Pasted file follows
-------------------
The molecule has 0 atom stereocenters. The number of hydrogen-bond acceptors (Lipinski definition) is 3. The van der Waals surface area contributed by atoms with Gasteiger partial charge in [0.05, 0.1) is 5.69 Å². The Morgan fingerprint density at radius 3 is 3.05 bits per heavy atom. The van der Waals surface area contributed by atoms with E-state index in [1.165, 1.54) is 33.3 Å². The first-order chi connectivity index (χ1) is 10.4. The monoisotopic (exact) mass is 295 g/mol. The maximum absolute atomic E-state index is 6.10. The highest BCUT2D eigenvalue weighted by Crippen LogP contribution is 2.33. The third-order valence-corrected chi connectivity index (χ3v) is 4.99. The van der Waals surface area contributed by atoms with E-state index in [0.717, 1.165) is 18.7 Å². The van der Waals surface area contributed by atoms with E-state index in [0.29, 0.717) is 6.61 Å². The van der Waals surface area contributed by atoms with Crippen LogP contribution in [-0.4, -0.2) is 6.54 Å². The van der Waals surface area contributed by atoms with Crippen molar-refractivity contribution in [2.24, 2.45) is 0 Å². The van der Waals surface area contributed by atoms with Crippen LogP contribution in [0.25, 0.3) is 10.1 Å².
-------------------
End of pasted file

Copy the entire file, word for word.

The molecule has 0 atom stereocenters. The number of hydrogen-bond acceptors (Lipinski definition) is 3. The van der Waals surface area contributed by atoms with Gasteiger partial charge in [0.05, 0.1) is 5.69 Å². The Morgan fingerprint density at radius 3 is 3.05 bits per heavy atom. The van der Waals surface area contributed by atoms with E-state index in [1.165, 1.54) is 33.3 Å². The first-order chi connectivity index (χ1) is 10.4. The monoisotopic (exact) mass is 295 g/mol. The maximum absolute atomic E-state index is 6.10. The highest BCUT2D eigenvalue weighted by Crippen LogP contribution is 2.33. The third-order valence-corrected chi connectivity index (χ3v) is 4.99. The van der Waals surface area contributed by atoms with E-state index in [0.717, 1.165) is 18.7 Å². The van der Waals surface area contributed by atoms with E-state index in [0.29, 0.717) is 6.61 Å². The van der Waals surface area contributed by atoms with Crippen LogP contribution in [-0.4, -0.2) is 6.54 Å². The van der Waals surface area contributed by atoms with Crippen molar-refractivity contribution in [2.24, 2.45) is 0 Å². The van der Waals surface area contributed by atoms with Crippen LogP contribution in [0.25, 0.3) is 10.1 Å².